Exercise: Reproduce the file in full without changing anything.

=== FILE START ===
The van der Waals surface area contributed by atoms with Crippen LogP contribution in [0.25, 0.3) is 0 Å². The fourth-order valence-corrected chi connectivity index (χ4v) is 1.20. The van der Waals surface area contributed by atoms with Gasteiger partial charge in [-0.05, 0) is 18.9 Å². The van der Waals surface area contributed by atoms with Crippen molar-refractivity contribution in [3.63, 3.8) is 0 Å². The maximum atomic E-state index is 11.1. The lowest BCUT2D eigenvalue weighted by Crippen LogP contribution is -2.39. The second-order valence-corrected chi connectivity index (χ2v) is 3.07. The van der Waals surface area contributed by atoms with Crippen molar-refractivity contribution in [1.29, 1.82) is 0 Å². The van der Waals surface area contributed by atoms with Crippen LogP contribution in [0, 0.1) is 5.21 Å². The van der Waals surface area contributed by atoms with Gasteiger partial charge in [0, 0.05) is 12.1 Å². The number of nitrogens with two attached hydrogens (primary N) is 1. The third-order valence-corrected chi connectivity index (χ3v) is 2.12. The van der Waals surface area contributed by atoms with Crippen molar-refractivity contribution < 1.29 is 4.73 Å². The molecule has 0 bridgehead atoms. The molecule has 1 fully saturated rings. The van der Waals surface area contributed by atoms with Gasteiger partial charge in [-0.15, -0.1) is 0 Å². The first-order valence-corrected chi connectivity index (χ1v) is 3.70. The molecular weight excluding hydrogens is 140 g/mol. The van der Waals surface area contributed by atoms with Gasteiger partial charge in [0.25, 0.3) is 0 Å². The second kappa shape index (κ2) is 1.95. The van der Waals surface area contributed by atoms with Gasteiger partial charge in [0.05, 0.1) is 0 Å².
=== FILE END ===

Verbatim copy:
The van der Waals surface area contributed by atoms with Crippen LogP contribution in [0.25, 0.3) is 0 Å². The fourth-order valence-corrected chi connectivity index (χ4v) is 1.20. The van der Waals surface area contributed by atoms with Gasteiger partial charge in [-0.05, 0) is 18.9 Å². The van der Waals surface area contributed by atoms with Crippen molar-refractivity contribution in [3.63, 3.8) is 0 Å². The maximum atomic E-state index is 11.1. The lowest BCUT2D eigenvalue weighted by Crippen LogP contribution is -2.39. The second-order valence-corrected chi connectivity index (χ2v) is 3.07. The van der Waals surface area contributed by atoms with Crippen molar-refractivity contribution in [1.29, 1.82) is 0 Å². The van der Waals surface area contributed by atoms with Crippen LogP contribution in [0, 0.1) is 5.21 Å². The van der Waals surface area contributed by atoms with Gasteiger partial charge in [0, 0.05) is 12.1 Å². The number of nitrogens with two attached hydrogens (primary N) is 1. The third-order valence-corrected chi connectivity index (χ3v) is 2.12. The van der Waals surface area contributed by atoms with Crippen molar-refractivity contribution < 1.29 is 4.73 Å². The molecule has 0 bridgehead atoms. The molecule has 1 fully saturated rings. The van der Waals surface area contributed by atoms with Gasteiger partial charge in [-0.15, -0.1) is 0 Å². The first-order valence-corrected chi connectivity index (χ1v) is 3.70. The molecular weight excluding hydrogens is 140 g/mol. The van der Waals surface area contributed by atoms with Gasteiger partial charge in [0.25, 0.3) is 0 Å². The second kappa shape index (κ2) is 1.95. The van der Waals surface area contributed by atoms with Gasteiger partial charge in [0.05, 0.1) is 0 Å².